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Culture Watch

Page Three of Reviews


By Muriel Barbery

Published by Europa Editions; 2006 paperback, 325 pp.

Unique is an overused term that nevertheless applies to this book. Reviewers have referred to it as a novel, which in this case is misleading. It is a story with two protagonists, but told in a series of extraordinary essays. It resembles the epistolary novel except that the characters seem to be addressing themselves, and, to an extent, their readers. One reviewer calls it a fable, but it fails to have the impersonality, animal characters and distanced viewpoint characteristic of that form. It is so unlike anything else that it is, as one of its characters might put it, sui generis.

The Elegance of Hedgehogs begins with Marx, discusses Tolstoy, Greek philosophers, medieval theologians, modern cinema (with an emphasis on Japanese art films), sociology, fashion, discrimination and empathy, politics both global and local, pets and sports, music and cuisine, grammar and manners, friends and hope, hopelessness and astonishment. The book ends with a daunting abruptness as if Barbery simply couldn't figure out how to go on.

One character is Renée Michel, a concierge in an apartment building in an exclusive Parisian neighborhood. The other is a precocious twelve-year-old girl. Paloma (should symbolism be read into the names? Paloma's contrasting sister is called Colombe) lives with her father, mother, and sister and their pet cat. The other characters who move in and out of the purview of the concierge's loge are examples of the worst of privileged society, but not all of them all of the time, and not without an occasional glimpse of humanity. Certainly society's obliviousness to the poor is a kind of figured bass to the fugue of the composition.

Mme. Michel and Paloma Josse regard the world through similar prisms of uncommon intelligence and erudition. If there is a flaw in such a masterful and engaging presentation with so little physical drama, it is there: a farm-reared peasant married at seventeen and widowed before middle age who keeps her sanity with classical music, Dutch painting, Russian novelists seems improbable; a twelve-year-old living with the most bourgeois and conventional parents imaginable seems unlikely to be on speaking terms with a Master's thesis on the writings of a medieval English monk. You have to try to imagine how this child of such blinkered privilege could have come by her notions of what society ought to be.

Some of the wonderfully cryptic titles of chapter sections are reminiscent of forgotten classrooms, and that is a second problem that must be either accepted or overlooked. The most obvious adjective to describe this book might be "challenging." After consulting the dictionary often, rereading sentences that make you wonder if the translator was quite right, or if the proofreader missed something, you're dragged along anyway. This book is so dense that it is good for several days' reading. You have no desire to finish it at a sitting (even if you have the strength to try it), but boring it is not.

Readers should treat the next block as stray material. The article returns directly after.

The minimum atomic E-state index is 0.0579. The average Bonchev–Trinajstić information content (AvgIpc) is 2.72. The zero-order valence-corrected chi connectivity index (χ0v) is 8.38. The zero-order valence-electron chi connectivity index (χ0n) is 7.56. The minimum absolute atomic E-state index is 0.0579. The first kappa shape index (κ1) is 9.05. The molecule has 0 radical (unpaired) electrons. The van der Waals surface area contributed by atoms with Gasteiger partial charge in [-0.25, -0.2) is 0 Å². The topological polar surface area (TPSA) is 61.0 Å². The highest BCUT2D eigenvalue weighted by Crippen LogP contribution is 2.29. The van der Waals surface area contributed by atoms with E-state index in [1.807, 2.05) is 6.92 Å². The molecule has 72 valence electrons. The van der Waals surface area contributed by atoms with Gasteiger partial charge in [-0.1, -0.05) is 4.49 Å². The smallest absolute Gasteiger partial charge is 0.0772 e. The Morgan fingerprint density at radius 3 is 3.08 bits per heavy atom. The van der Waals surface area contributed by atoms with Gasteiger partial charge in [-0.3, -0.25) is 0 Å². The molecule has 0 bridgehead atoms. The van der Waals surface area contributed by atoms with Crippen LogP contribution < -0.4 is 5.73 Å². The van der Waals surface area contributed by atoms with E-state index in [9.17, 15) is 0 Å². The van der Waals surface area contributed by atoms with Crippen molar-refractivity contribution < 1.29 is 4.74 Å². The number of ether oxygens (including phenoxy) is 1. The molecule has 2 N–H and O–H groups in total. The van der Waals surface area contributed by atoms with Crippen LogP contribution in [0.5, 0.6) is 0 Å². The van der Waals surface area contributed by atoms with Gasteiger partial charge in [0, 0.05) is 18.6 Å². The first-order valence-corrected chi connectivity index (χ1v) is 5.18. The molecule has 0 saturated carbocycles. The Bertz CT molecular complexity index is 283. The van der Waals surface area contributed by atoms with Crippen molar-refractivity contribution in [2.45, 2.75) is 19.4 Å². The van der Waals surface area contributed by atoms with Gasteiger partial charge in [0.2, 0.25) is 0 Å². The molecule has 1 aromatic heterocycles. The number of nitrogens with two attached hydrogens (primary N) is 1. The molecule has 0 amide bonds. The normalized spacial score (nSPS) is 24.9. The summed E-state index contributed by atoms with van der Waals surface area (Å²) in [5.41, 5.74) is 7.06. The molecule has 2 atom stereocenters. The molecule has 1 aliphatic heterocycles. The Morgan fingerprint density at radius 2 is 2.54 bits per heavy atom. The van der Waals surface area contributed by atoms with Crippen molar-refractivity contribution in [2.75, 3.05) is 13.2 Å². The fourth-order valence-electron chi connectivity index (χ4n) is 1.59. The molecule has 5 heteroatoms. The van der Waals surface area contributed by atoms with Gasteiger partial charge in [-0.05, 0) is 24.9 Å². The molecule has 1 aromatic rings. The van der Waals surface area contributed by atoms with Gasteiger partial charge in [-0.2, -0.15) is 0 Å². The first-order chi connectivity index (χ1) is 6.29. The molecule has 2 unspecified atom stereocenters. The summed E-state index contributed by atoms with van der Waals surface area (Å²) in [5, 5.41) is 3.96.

The diction is extraordinary in its formality, and owing to a good many swipes at today's accepted careless grammar and inattention to precision, you sometimes aren't sure what's a joke. If you're sufficiently fussy or old fashioned, you'll see the joke all right, but your chuckle will be grim. Comments on class and current decline in morality are similarly double-edged.

The first person point of view is the essential foundation for both characters' stories. Because Barbery must be one of the world's most erudite individuals, she has to endow her characters with more than a normal complement not just of analytical ability, but also with incredible educations if they are to speak for her. Mme. Michel may be an autodidact, and can probably get away with it because of her age, but there's a problem with a child who is only twelve.

Keep an eye peeled for the quotation that is the title. It's helpful to keep it in mind as you make your journey through the story.

The catalyst appears at last in the person of a gentlemanly, perceptive new tenant who happens to be Japanese and who happens to have huge wealth. How M. Ozu precipitates earth-shaking changes for both the concierge and the little girl becomes the burden of what suddenly turns out to be a novel after all. That's the point at which you won't want to put the book down.

As you approach the final pages, you realize that you have been subjected to a deluge of sentiment without sentimentality, with an aesthetic without preciosity, social conscience to give you pause for many a moon, and with intellectual challenges to last you for longer than you may like. The end may knock your proverbial socks off whether you like it or not.

This is nothing less than a superb performance, a wonderful read, but not without its challenges.

Joan L. Cannon


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©2009 Joan L. Cannon for



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